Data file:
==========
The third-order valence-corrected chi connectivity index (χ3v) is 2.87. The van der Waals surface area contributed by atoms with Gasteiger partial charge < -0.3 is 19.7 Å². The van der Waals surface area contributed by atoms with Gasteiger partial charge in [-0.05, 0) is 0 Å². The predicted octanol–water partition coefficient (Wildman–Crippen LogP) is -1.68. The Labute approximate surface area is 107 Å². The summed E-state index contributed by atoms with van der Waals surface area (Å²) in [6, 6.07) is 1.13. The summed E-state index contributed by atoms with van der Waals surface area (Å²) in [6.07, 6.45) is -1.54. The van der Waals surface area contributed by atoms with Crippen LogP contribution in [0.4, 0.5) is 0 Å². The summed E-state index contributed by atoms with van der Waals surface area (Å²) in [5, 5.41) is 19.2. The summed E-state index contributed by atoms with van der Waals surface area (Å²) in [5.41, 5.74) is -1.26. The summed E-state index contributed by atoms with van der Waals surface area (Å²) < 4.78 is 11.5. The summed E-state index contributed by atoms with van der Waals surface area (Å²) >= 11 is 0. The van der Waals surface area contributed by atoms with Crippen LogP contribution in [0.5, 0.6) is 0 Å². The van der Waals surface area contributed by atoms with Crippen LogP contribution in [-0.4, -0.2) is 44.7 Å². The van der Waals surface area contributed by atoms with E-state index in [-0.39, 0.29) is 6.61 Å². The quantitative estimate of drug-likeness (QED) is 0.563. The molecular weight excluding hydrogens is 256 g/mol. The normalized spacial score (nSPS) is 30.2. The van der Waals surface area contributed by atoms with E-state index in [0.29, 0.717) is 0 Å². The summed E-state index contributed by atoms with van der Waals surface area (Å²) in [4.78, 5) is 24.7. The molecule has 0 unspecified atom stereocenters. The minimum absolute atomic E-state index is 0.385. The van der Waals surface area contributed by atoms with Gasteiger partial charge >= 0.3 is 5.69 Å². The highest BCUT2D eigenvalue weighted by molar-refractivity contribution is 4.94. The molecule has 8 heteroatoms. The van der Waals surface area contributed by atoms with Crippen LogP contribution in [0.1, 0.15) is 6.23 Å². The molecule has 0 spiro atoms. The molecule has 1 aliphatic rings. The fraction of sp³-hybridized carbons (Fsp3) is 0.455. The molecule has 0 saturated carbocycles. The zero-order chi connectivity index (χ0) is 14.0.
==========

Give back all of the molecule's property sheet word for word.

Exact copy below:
The third-order valence-corrected chi connectivity index (χ3v) is 2.87. The van der Waals surface area contributed by atoms with Gasteiger partial charge < -0.3 is 19.7 Å². The van der Waals surface area contributed by atoms with Gasteiger partial charge in [-0.05, 0) is 0 Å². The predicted octanol–water partition coefficient (Wildman–Crippen LogP) is -1.68. The Labute approximate surface area is 107 Å². The summed E-state index contributed by atoms with van der Waals surface area (Å²) in [6, 6.07) is 1.13. The summed E-state index contributed by atoms with van der Waals surface area (Å²) in [6.07, 6.45) is -1.54. The van der Waals surface area contributed by atoms with Crippen LogP contribution in [0.4, 0.5) is 0 Å². The summed E-state index contributed by atoms with van der Waals surface area (Å²) in [5, 5.41) is 19.2. The summed E-state index contributed by atoms with van der Waals surface area (Å²) in [5.41, 5.74) is -1.26. The summed E-state index contributed by atoms with van der Waals surface area (Å²) < 4.78 is 11.5. The summed E-state index contributed by atoms with van der Waals surface area (Å²) >= 11 is 0. The van der Waals surface area contributed by atoms with Crippen LogP contribution in [0.5, 0.6) is 0 Å². The van der Waals surface area contributed by atoms with Crippen LogP contribution in [-0.4, -0.2) is 44.7 Å². The van der Waals surface area contributed by atoms with E-state index in [-0.39, 0.29) is 6.61 Å². The quantitative estimate of drug-likeness (QED) is 0.563. The molecular weight excluding hydrogens is 256 g/mol. The normalized spacial score (nSPS) is 30.2. The van der Waals surface area contributed by atoms with E-state index in [0.29, 0.717) is 0 Å². The summed E-state index contributed by atoms with van der Waals surface area (Å²) in [4.78, 5) is 24.7. The molecule has 0 unspecified atom stereocenters. The minimum absolute atomic E-state index is 0.385. The van der Waals surface area contributed by atoms with Gasteiger partial charge >= 0.3 is 5.69 Å². The highest BCUT2D eigenvalue weighted by molar-refractivity contribution is 4.94. The molecule has 8 heteroatoms. The van der Waals surface area contributed by atoms with Crippen LogP contribution in [0.1, 0.15) is 6.23 Å². The molecule has 0 spiro atoms. The molecule has 1 aliphatic rings. The fraction of sp³-hybridized carbons (Fsp3) is 0.455. The molecule has 0 saturated carbocycles. The zero-order chi connectivity index (χ0) is 14.0.